Spain Leads Europe’s $25 Billion Gamble Before ECB

Photographer: Angel Navarrete/Bloomberg

Tourist souvenir postcards, including one reading "I Love Spain," sit on a rack in Valencia, Spain. Close

Tourist souvenir postcards, including one reading "I Love Spain," sit on a rack in Valencia, Spain.

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Photographer: Angel Navarrete/Bloomberg

Tourist souvenir postcards, including one reading "I Love Spain," sit on a rack in Valencia, Spain.

Nations are asking investors to stake at least 20 billion euros ($25 billion) on second-guessing the European Central Bank this week, selling the most debt in more than three months before Mario Draghi speaks on Thursday.

Spain, France, Austria and Belgium return to the market this week after a month-long pause, with Germany also selling debt. The auctions take place before the ECB’s Sept. 6 meeting in Frankfurt, where Draghi, the central bank’s president, may reveal details of a new bond-buying program. That makes Spanish debt at this week’s sale unattractive, according to Peter Allwright, head of absolute rates and currency at RWC Partners Ltd. in London.

“An auction this close to the ECB meeting is too risky,” said Allwright, who helps manage $4 billion. “Investing in Spanish bonds and getting it wrong is a career-ending trade.”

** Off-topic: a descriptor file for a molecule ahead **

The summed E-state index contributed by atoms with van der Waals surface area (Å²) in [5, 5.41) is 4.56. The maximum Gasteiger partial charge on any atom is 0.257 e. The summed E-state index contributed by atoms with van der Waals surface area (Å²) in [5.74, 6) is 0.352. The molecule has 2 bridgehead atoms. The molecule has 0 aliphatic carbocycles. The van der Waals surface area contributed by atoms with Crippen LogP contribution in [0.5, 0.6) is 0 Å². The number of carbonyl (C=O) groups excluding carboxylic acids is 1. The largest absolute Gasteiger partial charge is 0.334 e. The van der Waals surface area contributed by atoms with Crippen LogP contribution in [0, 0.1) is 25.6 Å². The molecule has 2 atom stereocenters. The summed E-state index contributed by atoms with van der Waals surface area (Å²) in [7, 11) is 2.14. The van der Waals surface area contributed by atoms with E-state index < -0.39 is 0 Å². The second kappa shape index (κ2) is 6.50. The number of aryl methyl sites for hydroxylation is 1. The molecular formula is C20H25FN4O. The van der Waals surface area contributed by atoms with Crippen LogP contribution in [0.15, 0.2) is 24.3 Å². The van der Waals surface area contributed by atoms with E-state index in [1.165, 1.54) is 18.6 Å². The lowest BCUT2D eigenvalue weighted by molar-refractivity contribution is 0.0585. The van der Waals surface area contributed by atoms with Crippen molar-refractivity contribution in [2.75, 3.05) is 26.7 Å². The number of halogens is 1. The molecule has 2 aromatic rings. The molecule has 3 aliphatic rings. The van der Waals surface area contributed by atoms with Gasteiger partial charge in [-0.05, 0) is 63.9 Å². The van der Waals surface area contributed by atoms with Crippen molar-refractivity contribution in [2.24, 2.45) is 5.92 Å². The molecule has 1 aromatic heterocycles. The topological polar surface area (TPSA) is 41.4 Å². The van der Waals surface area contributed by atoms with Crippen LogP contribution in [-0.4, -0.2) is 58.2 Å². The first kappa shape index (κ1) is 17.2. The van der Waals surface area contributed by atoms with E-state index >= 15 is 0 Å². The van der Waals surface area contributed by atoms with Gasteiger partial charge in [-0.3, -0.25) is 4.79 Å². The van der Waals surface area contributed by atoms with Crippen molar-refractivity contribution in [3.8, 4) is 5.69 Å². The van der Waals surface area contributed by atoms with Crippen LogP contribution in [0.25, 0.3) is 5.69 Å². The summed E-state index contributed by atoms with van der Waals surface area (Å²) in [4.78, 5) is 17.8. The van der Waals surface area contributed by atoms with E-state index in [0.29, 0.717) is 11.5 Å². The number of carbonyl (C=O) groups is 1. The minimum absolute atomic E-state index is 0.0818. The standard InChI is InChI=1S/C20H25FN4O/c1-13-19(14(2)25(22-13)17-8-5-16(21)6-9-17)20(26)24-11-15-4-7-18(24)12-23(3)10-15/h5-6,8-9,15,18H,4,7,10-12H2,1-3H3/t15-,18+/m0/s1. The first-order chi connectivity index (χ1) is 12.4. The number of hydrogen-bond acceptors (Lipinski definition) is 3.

Spain will sell as much as 3.5 billion euros of debt repayable between 2014 and 2016 just hours before Draghi’s press conference.

Yield Volatility

The last time Spain sold bonds was Aug. 2, also before an ECB meeting. That day, the nation’s 10-year rate swung between 6.61 percent and 7.20 percent, before closing at 7.17 percent. The 1.05 billion euros of January 2022 securities it sold were priced to yield 6.647 percent.

Spanish 10-year bonds yielded 6.86 percent at 1:23 p.m. London time. The rate rose 44 basis points last week.

France, which last sold bonds on July 19, also sells debt on the day of the ECB meeting, offering as much as 8 billion euros of securities due between 2017 and 2027, while Germany sells 5 billion euros of 10-year notes a day earlier.

Belgium today sold 3.195 billion euros of debt maturing between 2019 and 2041, its first sale since July 30. The bonds due in September 2022 were sold at an average yield of 2.584 percent, down from 2.624 percent in July and the lowest for similar-maturity debt since at least the introduction of the euro in 1999.

Austria sells bonds at auction for the first time since June 12 tomorrow, offering 1.21 billion euros of bonds due in five and seven years.

“Spanish debt will be the most sensitive to the ECB meeting,” saidAlessandro Giansanti, a senior rates strategist at ING Groep NV in Amsterdam. “I see a smooth auction for Germany, Austria and France.”

Target Amounts

If all the remaining sales this week meet their maximum targets, the five nations would issue a total of 20.905 billion euros of debt, the most since the week starting May 14.